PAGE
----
As he points out, the only clubs that can reach the Champions League semi-finals are from the “big 5” countries – Spain, Italy, France, Germany and Great Britain. And this happens not because there aren’t any talented teams in other countries but because of all the money flowing into the clubs nowadays. After all, not all clubs can afford to pay almost £200 million for a single player, no matter how talented and marketable the player might be. These big clubs with big money behind them syphon all the most talented players from all over the world, offering amazing transfer fees and strengthening their ranks – investing in their future success with the goal of keeping their fans’ attention pointed on them, and making even more money in the process.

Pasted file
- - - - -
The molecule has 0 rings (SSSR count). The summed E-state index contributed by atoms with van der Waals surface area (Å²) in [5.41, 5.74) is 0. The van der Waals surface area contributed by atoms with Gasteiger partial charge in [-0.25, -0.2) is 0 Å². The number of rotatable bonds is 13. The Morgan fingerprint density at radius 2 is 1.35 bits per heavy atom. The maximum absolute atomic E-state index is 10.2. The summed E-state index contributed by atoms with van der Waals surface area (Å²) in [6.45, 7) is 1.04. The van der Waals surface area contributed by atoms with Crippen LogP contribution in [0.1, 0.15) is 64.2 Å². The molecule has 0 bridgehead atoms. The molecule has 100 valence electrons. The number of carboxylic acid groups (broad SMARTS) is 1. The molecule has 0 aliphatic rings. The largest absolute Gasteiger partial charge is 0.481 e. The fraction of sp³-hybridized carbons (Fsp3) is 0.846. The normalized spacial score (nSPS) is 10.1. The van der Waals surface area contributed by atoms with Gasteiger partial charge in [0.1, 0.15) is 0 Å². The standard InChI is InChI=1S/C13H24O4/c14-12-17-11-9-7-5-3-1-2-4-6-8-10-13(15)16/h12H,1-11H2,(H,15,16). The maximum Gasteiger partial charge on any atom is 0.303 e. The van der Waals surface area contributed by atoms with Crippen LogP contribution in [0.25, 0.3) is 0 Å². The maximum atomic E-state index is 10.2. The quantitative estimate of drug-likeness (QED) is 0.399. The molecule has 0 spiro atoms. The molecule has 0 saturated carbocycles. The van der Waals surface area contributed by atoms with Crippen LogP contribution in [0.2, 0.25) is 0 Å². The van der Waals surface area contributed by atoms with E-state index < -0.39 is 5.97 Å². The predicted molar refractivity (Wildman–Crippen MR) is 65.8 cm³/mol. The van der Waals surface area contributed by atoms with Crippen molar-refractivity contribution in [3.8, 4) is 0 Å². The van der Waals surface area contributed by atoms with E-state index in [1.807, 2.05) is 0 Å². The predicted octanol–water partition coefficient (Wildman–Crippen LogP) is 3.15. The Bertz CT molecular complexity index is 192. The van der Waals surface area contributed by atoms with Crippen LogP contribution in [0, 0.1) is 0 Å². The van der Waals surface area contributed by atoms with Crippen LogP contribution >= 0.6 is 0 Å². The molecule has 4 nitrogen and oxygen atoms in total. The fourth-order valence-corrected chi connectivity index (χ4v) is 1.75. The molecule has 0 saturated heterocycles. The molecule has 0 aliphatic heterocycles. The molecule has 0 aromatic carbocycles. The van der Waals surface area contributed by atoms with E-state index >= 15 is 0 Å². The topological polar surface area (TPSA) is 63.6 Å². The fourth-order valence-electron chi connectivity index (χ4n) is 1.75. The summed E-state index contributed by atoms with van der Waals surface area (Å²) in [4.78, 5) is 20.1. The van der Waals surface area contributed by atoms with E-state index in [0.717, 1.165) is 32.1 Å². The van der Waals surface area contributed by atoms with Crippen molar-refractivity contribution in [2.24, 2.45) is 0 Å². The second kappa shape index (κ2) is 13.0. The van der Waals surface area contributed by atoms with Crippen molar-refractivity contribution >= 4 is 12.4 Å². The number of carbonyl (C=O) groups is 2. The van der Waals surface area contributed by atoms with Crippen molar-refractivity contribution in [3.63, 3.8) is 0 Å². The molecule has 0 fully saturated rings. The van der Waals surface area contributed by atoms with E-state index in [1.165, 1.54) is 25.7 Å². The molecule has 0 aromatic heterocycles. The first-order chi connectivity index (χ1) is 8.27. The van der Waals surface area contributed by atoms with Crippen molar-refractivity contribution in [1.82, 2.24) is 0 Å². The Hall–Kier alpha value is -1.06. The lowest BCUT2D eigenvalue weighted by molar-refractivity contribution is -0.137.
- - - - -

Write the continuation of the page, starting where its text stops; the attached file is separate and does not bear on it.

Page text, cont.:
And where there’s money, there must be scandals related to money. Corruption and tax avoidance run rampant across football, from the top of organizations like FIFA and UEFA down to local clubs and players, working with financial advisors like Kingsbridge that allegedly help them invest in ways that will grant them tax relief, schemes that “don’t work”, according to HM Revenue and Customs.

A few years ago, an unpopular opinion emerged in the press stating that the influx of big money into football will ruin it forever by attracting the “wrong kind of owners” that see clubs as their “cash cow”, among others. MP Damian Collins went as far as saying that “Running a big football club now is like running a Hollywood studio – it’s a content business. The money goes to the stars”. And this is one of the biggest issues today’s football faces that can ruin it forever.